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  • History Friday – A Deep-Dyed Villain

    Posted by Sgt. Mom on 12th April 2013 (All posts by )

    The tree by the Nimitz hotel’s stable gate.

    He really was a black hat, this particular villain; he was known and recognized throughout the district around mid 19th century Fredericksburg and the German settlements in Gillespie County – by a fine, black beaver hat. Which was not furry, as people might tend to picture immediately, but made of felt, felt manufactured from the hair scraped from beaver pelts. This had been the fashion early in the 19th century, and made a fortune for those who sent trappers and mountain-men into the far, far west, hunting and trapping beaver. The fashion changed and the far-west fur trade collapsed, but I imagine that fine hats were still made from beaver felt. And J.P. Waldrip was so well known by his hat that he was buried with it.
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    Posted in History | 5 Comments »

    History Friday – A Deep-Dyed Villain

    Posted by Sgt. Mom on 7th December 2012 (All posts by )


    He really wore a black hat, this particular villain; he was known and recognized throughout the district around Fredericksburg and the German settlements in Gillespie County – by his fine, black beaver hat. Which was not furry, as people might tend to picture immediately – but made of felt, felt manufactured from the hair scraped from beaver pelts. This had been the fashion early in the 19th century, and made a fortune for those who sent trappers and mountain-men into the far, far west, hunting and trapping beaver. The fashion changed – and the far-west fur trade collapsed, but I imagine that fine hats were still made from beaver felt. And J.P. Waldrip was so well-known by his hat that he was buried with it.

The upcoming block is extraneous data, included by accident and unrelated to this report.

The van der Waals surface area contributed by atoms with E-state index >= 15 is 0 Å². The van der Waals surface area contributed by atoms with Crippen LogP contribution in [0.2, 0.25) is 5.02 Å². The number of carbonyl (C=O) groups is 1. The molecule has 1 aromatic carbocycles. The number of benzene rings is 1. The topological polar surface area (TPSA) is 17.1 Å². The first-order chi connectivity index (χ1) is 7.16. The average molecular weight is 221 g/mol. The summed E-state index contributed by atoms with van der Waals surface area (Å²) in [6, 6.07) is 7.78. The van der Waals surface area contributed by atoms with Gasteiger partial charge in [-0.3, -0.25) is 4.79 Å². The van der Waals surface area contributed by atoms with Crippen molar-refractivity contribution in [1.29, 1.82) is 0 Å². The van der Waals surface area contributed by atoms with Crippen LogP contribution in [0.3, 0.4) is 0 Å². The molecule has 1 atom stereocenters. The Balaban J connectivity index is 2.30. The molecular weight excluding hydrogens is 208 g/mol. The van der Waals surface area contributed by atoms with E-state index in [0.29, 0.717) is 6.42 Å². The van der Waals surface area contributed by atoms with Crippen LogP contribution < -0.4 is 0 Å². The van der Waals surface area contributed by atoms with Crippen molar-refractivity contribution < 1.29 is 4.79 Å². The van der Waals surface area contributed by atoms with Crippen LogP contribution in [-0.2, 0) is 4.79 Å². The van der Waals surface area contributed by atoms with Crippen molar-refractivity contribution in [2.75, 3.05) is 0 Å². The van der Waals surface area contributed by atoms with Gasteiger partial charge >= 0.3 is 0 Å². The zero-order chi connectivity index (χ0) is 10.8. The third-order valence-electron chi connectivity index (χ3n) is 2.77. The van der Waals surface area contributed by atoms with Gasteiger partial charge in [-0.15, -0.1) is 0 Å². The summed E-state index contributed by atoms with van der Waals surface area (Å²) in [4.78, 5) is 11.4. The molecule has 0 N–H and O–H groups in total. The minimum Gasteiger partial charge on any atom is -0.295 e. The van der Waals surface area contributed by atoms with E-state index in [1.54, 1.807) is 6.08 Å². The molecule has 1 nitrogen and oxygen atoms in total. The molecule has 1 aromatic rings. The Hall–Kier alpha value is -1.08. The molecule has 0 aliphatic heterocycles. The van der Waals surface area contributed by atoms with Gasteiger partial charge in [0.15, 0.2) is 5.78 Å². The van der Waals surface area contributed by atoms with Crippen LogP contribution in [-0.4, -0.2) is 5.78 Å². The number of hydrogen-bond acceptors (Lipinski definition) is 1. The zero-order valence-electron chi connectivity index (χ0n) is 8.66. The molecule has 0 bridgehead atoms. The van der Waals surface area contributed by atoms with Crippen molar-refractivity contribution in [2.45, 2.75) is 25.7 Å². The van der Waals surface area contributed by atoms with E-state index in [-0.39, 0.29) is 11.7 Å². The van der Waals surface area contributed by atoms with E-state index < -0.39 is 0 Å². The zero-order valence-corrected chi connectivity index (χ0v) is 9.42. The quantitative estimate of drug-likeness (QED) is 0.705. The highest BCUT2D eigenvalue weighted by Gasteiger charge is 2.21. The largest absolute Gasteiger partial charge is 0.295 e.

Read the rest of this entry »

    Posted in Civil Society, History, Terrorism, War and Peace | 4 Comments »

    Friday Historical Diversion: The Mild, Mild West

    Posted by Sgt. Mom on 24th August 2012 (All posts by )

    Some years ago, I succumbed to the blandishments of the overloaded bookshelves at Half-Price Books. I knew I shouldn’t have wandered into the section housing assortments of ‘Texiana’ but I did and I was tempted. Since I can resist anything but temptation, I gave in and bought a slightly oversized volume (with color plates!) with the gripping title of German Artist on the Texas Frontier: Friedrich Richard Petri for a sum slightly less than the current price on Amazon. Who was Friedrich Richard Petri, you might ask – and rightfully so for chances are practically no one outside of the local area might have heard of him, he finished very few substantial paintings, was only resident in the Hill Country of Texas for about seven years, and died relatively young.

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    Posted in Arts & Letters, Europe, Germany, History, USA | 7 Comments »